More evidence is showing that masks work to keep the coronavirus at bay. At a time when masks in schools are a hot topic of debate at all levels of government and within families, the Centers for Disease Control and Prevention published two studies that show masks can help protect children from COVID-19 and prevent large outbreaks in schools. That is the case even when there is a high level of community transmission and the highly contagious delta variant is present.
One of the studies analyzed data from Arizona and found that schools that did not have a universal mask requirement were much more likely to have an outbreak. The study analyzed data in Maricopa and Pima counties, which are the largest in the state. In both counties, some schools had universal masking requirements and others did not. Those that did not have a mask requirement were 3.5 times as likely to experience and outbreak than those that did, the CDC concluded. The schools in Arizona that implemented a mask requirement went against orders by Gov. Doug Ducey who has banned mandates.
Another study looked at mask mandates in 520 counties across the country. The study concluded that after the school year started, COVID-19 cases increased at a higher rate in counties that had school without mask requirements. “Increases in pediatric COVID-19 case rates during the start of the 2021–22 school year were smaller in U.S. counties with school mask requirements than in those without school mask requirements,” the study concludes. The masking policies don’t just help schools, but also the community as a whole to avoid overtaxing health care facilities. “This highlights the impact that universal masking policies can have on the communities that surround these school districts, as the impact of the policies can reduce the burden on the health care systems that support these school districts,” the CDC said.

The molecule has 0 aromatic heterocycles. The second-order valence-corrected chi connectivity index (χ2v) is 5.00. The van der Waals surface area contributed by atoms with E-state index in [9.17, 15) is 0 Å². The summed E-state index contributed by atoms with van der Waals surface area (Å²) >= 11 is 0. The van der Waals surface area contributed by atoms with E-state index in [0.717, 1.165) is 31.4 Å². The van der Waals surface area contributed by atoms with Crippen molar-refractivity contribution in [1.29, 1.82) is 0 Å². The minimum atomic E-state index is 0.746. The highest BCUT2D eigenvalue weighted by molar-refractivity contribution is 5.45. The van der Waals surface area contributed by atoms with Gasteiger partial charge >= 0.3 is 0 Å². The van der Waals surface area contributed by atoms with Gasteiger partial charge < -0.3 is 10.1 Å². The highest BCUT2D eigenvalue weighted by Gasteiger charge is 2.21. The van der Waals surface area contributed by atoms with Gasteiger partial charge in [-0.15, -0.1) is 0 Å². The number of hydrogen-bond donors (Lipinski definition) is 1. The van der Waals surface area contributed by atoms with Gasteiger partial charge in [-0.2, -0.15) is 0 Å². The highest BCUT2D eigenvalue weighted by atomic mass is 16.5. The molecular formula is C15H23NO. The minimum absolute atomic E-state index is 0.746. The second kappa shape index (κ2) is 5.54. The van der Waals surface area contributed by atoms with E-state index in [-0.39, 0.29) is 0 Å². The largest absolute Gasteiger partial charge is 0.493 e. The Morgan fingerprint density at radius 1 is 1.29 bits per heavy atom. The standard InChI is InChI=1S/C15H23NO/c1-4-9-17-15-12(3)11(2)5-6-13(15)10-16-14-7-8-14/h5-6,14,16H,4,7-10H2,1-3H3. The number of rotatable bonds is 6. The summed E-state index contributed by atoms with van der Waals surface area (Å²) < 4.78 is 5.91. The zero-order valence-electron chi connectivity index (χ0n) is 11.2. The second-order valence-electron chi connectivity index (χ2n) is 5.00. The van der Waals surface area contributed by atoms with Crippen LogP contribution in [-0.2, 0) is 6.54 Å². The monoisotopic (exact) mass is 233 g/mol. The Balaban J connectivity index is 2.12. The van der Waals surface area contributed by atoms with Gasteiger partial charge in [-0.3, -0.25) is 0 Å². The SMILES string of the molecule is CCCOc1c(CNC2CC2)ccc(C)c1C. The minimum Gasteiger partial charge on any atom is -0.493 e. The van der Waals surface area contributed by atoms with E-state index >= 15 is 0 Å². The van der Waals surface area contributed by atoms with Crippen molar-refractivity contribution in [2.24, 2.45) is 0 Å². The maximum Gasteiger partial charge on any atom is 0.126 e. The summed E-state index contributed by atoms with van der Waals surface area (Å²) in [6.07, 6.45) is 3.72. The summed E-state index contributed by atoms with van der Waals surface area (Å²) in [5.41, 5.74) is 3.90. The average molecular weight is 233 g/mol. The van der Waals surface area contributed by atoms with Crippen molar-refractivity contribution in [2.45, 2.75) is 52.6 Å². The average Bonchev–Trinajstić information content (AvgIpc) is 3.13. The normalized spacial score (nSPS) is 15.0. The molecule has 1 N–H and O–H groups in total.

I another study, the CDC said that while an estimated 1,801 school closures have taken place so far this school year due to COVID-19 outbreaks, the vast majority—or 96 percent—of public and private schools have remained open for in-person learning.